§ Mr. Godber
On the question of sugar—and I made this point last month—the relatively small consumer subsidy is being phased out. So far as the TUC is concerned, my right hon. Friend the Prime Minister is quite competent to deal with these matters.
§ Mr. Buchan
Is not the whole common agricultural policy in a state of shambles? If we are to understand the Minister's statement, does it not mean that there has been not so much a devaluation as a devaluation on top of a devaluation? Secondly, we are told that there is to be no delay in terms of a review of British agricultural policy but only that there will be a postponement until the middle of March. Thirdly, the subsidy on beef will continue, although the Minister does not know how it is to be done, though that question must be decided in advance of the review. This is the present situation in which British agriculture finds itself.
Is it not disgraceful that our policy has been postponed while the mess is sorted out in Brussels? Will the Minister put the British policy to the Commission for ratification before he announces it to us, or will the Commission cancel it and will he then make an announcement to the House? In the meantime, what does he intend to do 482 about prices? Does he not appreciate that a 3½ per cent. increase since the freeze constitutes not a freeze or a thaw but a torrent of price increases? The Minister should act now.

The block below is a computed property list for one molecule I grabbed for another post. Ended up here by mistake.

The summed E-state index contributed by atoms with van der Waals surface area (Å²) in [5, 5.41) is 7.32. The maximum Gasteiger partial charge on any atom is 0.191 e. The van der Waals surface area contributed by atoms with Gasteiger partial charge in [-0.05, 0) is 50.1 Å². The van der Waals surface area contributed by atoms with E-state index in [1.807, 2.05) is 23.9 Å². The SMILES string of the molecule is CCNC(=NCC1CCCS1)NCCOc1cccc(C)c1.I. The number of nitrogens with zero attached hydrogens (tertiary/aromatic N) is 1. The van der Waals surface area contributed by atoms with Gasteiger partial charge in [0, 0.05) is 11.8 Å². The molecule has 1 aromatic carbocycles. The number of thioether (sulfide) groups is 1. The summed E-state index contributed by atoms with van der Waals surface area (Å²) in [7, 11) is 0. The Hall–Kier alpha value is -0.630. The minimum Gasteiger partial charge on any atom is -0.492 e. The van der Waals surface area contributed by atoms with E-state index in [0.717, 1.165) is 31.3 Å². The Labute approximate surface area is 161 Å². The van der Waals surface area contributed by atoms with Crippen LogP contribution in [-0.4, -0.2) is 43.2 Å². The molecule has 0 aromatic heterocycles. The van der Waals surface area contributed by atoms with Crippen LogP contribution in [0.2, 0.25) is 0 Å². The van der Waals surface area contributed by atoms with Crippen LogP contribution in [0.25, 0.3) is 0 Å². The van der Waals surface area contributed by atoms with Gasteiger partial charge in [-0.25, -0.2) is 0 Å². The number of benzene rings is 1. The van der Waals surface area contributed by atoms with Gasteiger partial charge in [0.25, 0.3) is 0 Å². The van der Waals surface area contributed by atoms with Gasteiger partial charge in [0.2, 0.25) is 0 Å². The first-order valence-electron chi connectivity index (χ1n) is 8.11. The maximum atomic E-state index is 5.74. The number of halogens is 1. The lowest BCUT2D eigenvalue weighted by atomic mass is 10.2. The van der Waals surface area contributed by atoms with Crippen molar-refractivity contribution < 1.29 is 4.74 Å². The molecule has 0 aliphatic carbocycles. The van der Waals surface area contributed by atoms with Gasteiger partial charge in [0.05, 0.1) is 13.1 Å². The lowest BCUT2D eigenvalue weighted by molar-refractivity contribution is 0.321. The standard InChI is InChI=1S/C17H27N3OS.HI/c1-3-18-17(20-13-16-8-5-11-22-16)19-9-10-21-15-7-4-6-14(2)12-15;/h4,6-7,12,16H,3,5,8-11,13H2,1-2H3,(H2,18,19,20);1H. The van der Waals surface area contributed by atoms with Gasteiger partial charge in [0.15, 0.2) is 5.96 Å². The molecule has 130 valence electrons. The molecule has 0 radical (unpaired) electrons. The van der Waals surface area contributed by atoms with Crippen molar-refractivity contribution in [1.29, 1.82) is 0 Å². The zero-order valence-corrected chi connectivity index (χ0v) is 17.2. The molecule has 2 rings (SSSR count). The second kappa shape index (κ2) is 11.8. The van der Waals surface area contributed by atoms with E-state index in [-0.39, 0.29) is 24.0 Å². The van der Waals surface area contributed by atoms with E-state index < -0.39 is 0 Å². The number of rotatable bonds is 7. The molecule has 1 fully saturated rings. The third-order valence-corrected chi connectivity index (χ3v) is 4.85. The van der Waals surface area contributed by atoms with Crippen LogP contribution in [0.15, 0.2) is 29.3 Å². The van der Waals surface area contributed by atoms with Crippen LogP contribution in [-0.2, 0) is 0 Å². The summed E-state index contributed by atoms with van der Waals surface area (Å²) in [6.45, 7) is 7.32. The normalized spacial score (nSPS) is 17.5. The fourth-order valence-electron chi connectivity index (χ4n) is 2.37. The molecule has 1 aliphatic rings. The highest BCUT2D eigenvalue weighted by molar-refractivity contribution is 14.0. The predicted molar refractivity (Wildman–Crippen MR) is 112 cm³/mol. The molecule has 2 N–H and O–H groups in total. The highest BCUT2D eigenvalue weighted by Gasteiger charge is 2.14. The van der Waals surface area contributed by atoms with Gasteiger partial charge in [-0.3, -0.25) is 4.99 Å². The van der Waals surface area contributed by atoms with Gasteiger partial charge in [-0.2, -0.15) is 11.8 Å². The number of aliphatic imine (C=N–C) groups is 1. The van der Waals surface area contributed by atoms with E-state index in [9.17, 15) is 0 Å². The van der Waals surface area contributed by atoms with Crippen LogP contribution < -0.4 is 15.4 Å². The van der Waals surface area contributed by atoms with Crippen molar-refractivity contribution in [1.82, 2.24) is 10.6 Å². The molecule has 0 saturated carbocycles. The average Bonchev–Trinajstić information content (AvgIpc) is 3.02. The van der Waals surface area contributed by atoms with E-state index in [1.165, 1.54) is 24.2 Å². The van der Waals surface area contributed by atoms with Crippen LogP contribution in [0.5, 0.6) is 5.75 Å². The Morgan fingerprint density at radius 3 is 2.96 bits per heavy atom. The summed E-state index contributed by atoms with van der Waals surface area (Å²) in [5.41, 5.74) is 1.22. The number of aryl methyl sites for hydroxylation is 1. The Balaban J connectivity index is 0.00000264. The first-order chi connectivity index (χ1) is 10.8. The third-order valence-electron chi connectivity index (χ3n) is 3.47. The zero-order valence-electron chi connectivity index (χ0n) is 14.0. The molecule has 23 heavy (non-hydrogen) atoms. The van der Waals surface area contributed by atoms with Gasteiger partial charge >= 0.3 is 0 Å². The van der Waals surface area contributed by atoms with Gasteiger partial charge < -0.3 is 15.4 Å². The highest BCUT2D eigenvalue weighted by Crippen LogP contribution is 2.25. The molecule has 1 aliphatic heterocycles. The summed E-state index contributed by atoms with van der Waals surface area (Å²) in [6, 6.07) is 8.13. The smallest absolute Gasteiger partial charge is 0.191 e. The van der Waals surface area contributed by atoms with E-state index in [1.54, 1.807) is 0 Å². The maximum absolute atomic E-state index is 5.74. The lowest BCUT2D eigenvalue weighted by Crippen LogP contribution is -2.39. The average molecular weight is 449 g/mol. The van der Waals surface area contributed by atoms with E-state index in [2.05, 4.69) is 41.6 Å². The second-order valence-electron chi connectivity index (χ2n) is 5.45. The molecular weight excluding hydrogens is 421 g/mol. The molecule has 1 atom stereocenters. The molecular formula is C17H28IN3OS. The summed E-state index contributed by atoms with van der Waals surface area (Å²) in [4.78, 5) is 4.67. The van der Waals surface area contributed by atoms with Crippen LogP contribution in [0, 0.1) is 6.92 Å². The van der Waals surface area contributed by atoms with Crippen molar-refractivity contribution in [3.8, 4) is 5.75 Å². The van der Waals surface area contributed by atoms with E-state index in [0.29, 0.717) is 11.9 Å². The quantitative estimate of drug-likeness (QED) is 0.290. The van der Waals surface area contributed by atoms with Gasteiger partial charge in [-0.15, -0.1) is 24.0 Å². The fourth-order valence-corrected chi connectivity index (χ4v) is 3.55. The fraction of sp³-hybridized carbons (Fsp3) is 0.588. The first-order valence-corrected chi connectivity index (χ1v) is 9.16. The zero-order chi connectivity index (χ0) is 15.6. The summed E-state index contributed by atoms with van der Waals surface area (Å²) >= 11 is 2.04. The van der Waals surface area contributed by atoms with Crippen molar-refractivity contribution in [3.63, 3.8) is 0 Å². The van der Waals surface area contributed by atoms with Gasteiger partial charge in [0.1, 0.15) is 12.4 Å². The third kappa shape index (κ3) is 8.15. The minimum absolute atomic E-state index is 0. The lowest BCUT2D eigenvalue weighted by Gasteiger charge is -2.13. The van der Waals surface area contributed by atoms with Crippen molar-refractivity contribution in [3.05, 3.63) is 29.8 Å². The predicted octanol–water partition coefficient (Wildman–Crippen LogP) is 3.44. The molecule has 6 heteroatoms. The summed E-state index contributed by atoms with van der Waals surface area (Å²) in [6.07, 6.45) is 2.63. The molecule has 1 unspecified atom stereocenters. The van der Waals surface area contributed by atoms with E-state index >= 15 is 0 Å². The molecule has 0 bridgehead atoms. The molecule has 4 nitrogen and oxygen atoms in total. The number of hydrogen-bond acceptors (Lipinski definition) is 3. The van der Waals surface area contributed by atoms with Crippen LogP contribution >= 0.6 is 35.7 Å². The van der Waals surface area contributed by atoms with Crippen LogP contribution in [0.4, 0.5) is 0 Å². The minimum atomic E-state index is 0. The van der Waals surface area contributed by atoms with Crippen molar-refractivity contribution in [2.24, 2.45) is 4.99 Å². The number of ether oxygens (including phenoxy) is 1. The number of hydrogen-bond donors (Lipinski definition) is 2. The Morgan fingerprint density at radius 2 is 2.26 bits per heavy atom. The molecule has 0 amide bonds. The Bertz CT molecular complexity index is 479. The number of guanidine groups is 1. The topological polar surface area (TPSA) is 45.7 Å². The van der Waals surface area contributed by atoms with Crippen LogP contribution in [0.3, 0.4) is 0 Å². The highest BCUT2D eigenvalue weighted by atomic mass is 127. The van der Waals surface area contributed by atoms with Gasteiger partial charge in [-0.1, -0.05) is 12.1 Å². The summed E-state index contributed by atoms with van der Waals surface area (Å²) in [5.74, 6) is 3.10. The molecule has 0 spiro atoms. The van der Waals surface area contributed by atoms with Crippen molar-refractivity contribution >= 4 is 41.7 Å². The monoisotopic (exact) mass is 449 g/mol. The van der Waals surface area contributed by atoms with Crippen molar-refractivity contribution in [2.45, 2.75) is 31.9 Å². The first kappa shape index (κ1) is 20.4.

§ Mr. Godber
The hon. Gentleman, in an effort to try to score party points, completely misunderstands the situation. It is not the CAP which is in difficulty. It is the effect of the currency problems which arise from wholly different sources. The hon. Gentleman is wrong in talking about delay in the farm price review, because we are not delaying it. The middle of March is the normal timing, and that is when it will come out. He is confusing our price review with the Community pricing arrangements. It is the Community pricing arrangements which are being delayed by a month. This will not affect us in any way. If he feels that things are in a shambles, he has only to look at the affairs of his own party.
§ Several Hon. Members rose——